Wednesday, November 6, 2013

The Carvolth Neighbourhood Plan

The Carvolth Neighbourhood Plan represents a vision and implementation framework for creating a transit oriented, walkable and highly urban place at this important gateway to the Township of Langley. The new neighbourhood is envisioned to have a high quality of design and a balance of jobs and housing and be a regional showcase for sustainable design.

What better way to celebrate the 1,500 post to this blog then to talk about the Carvolth Neighbourhood in the Township of Langley. Originally the plan for this neighbourhood in Willoughby was for your typical auto-oriented office parks, but the addition of the Park and Ride at 202nd Street, and ExpressBus service over the Port Mann Bridge, allowed the Township to rethink the neighbourhood as a transit-friendly, walkable community. I’ve been following this neighbourhood update for some time, and I was pleased to see that Township Council adopted this new walkable plan earlier this year.

The Township of Langley recently released an eight page brochure that lays out the vision for the neighbourhood and is well worth the read. The community could include a variety of housing options including mixed-use, live/work units, apartments, and townhouses. It could also include a diversity of retail and offices opportunities including the creation of a high street on 86th Avenue.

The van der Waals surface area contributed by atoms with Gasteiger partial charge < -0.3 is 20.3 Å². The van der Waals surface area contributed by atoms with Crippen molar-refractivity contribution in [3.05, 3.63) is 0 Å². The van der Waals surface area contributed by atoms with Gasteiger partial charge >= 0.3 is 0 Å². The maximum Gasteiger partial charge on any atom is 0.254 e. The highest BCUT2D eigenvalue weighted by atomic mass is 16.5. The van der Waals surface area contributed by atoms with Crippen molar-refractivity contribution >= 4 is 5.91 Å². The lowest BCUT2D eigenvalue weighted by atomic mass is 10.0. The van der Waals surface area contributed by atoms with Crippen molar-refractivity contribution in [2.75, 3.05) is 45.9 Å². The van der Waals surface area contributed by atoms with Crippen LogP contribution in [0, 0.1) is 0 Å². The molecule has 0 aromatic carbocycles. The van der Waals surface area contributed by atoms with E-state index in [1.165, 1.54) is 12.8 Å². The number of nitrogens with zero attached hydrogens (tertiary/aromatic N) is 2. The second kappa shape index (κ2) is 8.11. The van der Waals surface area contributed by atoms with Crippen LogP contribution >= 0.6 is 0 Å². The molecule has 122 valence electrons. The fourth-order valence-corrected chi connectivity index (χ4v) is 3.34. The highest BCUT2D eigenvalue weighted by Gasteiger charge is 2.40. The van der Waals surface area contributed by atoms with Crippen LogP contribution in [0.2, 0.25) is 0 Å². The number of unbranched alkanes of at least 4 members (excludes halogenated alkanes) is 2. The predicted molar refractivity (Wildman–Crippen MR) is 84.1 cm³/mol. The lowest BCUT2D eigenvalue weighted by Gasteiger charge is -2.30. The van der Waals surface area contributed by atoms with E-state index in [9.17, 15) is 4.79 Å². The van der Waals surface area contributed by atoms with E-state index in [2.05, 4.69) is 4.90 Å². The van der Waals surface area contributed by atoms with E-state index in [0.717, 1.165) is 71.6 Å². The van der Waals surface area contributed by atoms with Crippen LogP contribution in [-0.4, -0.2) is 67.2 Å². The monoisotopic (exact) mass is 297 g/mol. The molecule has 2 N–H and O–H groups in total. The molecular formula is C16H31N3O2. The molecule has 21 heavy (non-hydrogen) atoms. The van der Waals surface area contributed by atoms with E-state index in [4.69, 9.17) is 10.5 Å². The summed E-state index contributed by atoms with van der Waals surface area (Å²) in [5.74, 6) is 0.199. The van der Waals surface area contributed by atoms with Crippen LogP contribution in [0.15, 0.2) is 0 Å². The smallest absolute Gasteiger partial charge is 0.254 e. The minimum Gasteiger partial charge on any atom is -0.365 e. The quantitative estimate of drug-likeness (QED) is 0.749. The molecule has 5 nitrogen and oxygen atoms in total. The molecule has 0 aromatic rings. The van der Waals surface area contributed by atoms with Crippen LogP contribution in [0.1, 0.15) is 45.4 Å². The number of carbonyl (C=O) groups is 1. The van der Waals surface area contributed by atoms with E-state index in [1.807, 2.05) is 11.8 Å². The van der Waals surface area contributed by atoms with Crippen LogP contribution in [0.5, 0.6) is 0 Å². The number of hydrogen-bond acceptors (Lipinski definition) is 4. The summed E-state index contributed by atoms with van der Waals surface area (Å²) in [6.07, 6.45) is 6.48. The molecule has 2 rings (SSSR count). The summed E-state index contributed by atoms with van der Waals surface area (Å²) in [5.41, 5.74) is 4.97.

What the Carvolth Plan clearly shows is the link between land-use and transportation. It also shows that in order to build a transit-friendly greenfield neighbourhood, the transit network has to be in place around the same time as the neighbourhood is being developed.

Long-term conceptual build out of the Carvolth area. Click image to enlarge

I was told the other day that the Carvolth Park and Ride facility was designed to accommodate ten years’ worth of growth, but it is already near capacity today. This is pretty amazing considering there is both a $2 per day or $40 per month parking fee plus transit fare needed to use the facility. This shows that people prefer to take high-quality transit over driving. In fact, I’ve been told this by many people that living in Walnut Grove and Willoughby.

Contrast this to highway projects were the introduction of even a minor toll causes traffic levels to plunge, and I have to question why transit isn’t made a priority by the province for our region. The fact is that the introduction of high-quality transit service has consistently over-exceeded usage predictions while highway usage prediction have not been met in Metro Vancouver.

While I believe that the Township has an amazing opportunity to build a new walkable community, the municipality will have to be careful about the phasing. I’ve seen far too many great projects in the Township derailed by people who move to the Township and then opposes any higher-density projects. The Township must ensure that the high street and some higher-density projects are in place before allowing medium-density projects to be built in the neighbourhood. This will do to things.

First, it will calm people’s fears that higher-density projects are evil and show that they are actually vital for a walkable community. It will also limit anti-growth sentiment that always seems to pop up when new lower-density projects are established before high-density projects. If the Township get the timing of projects right, I believe that Carvolth has a bright, sustainable future.

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